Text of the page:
How long does it take you to make a project decision? And are you always satisfied with the decisions made?
There’s no doubt you’ve ever had difficulties in doing that, and not all your decisions had positive results. And the reasons for that can vary: either it’s lack of information or improper data, or maybe incorrect analysis or prediction, or all in one. Let’s try to grasp why we sometimes fail in making efficient decisions and why we cannot do it as quickly as we would like.
Despite the fact the first version of MS Project was released back in 1984, only 22% of companies utilize PM software tools, according to 2018 Wellingtone survey. For 55% of institutions, real-time KPIs are unavailable, which negatively affects their decision-making processes. 50% employees spend several business days making reports gathering necessary information. Can you imagine if accountants would still perform everything manually? Why 78% of companies decrease their efficiency and slow down their performance without realizing this?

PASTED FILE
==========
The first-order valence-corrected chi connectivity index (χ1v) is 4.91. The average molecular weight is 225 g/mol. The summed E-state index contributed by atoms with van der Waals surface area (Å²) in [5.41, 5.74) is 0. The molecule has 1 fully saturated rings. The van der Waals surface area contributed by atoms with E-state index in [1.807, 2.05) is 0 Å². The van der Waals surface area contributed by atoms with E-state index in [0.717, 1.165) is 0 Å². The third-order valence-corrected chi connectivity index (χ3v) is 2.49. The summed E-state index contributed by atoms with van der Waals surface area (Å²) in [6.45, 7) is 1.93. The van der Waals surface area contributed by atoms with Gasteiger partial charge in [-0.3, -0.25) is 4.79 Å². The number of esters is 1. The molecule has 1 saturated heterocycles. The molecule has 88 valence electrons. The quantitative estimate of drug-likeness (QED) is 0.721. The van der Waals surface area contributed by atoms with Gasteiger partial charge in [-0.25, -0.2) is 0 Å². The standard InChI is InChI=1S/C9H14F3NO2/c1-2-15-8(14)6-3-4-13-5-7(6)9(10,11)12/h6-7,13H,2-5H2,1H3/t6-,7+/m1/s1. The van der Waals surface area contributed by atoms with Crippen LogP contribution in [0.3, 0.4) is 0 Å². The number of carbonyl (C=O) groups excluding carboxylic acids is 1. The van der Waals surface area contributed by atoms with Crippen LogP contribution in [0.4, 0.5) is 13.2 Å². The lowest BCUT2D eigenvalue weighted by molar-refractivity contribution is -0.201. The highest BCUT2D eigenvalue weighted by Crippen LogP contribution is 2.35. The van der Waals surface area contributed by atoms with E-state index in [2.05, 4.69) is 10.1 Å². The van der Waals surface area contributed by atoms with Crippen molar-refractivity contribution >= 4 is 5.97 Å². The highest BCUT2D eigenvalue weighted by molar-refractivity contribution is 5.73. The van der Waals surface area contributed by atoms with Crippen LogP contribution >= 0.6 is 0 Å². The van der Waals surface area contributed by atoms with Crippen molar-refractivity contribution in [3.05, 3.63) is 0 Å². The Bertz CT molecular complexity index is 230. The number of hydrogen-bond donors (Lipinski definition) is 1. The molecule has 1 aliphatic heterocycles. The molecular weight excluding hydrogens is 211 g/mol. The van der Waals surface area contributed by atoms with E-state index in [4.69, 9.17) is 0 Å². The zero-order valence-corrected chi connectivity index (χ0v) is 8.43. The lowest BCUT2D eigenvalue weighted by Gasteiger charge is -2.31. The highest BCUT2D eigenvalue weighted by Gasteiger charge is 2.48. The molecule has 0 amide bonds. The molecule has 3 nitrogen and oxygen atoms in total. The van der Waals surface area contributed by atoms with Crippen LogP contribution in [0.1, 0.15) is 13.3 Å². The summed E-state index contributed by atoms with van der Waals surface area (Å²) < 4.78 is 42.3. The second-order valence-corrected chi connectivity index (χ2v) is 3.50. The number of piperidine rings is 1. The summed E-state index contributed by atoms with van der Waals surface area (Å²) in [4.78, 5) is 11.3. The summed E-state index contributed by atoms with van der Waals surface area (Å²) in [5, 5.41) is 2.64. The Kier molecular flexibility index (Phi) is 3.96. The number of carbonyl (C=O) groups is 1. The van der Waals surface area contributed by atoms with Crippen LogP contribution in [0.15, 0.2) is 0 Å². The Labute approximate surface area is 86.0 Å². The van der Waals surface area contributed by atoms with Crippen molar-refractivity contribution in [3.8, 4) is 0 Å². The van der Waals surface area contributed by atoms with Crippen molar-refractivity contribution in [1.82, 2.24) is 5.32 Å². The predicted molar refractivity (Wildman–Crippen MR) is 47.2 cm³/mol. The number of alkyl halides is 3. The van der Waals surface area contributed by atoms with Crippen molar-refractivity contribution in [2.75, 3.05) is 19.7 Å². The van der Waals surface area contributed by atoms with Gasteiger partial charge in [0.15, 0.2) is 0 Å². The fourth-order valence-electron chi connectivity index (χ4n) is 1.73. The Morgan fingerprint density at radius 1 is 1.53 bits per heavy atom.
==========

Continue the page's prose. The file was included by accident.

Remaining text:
The core of making a decision is information analysis. In project management, any decision made by a project manager is a result of a profound analysis based on reliable information and gained experience, with an insight into the future. Any accurate information can be associated with the past, present, and future.
So, going beyond project management but keeping it as a basis, let’s comprehend why information about the past is so important for making decisions in the present time. Any previous experience is either a good or bad lesson, i.e. it’s a set of knowledge, rules, conclusions, and data in general about the outcomes of one’s previous actions. To succeed in the present and future time, you have to analyze your experience and consequences of your previous decisions.
Read more: Historical Load Graph
Read more: Bubble Graph’s Playback Option